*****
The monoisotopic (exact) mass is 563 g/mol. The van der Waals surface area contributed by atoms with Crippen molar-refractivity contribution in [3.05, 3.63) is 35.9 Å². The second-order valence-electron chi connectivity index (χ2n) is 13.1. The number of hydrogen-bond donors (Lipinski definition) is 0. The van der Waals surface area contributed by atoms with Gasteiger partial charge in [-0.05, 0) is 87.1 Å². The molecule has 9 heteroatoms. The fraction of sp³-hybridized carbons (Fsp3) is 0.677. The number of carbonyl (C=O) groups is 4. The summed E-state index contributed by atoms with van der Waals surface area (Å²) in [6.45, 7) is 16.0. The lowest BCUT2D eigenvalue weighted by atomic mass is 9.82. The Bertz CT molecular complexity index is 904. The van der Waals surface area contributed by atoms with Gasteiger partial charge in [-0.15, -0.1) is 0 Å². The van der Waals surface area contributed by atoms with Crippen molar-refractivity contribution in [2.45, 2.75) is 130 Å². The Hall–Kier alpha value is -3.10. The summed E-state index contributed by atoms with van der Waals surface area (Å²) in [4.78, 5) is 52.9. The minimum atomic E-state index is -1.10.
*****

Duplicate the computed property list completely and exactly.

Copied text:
The monoisotopic (exact) mass is 563 g/mol. The van der Waals surface area contributed by atoms with Crippen molar-refractivity contribution in [3.05, 3.63) is 35.9 Å². The second-order valence-electron chi connectivity index (χ2n) is 13.1. The number of hydrogen-bond donors (Lipinski definition) is 0. The van der Waals surface area contributed by atoms with Gasteiger partial charge in [-0.05, 0) is 87.1 Å². The molecule has 9 heteroatoms. The fraction of sp³-hybridized carbons (Fsp3) is 0.677. The number of carbonyl (C=O) groups is 4. The summed E-state index contributed by atoms with van der Waals surface area (Å²) in [6.45, 7) is 16.0. The lowest BCUT2D eigenvalue weighted by atomic mass is 9.82. The Bertz CT molecular complexity index is 904. The van der Waals surface area contributed by atoms with Gasteiger partial charge in [-0.15, -0.1) is 0 Å². The van der Waals surface area contributed by atoms with Crippen molar-refractivity contribution in [2.45, 2.75) is 130 Å². The Hall–Kier alpha value is -3.10. The summed E-state index contributed by atoms with van der Waals surface area (Å²) in [4.78, 5) is 52.9. The minimum atomic E-state index is -1.10.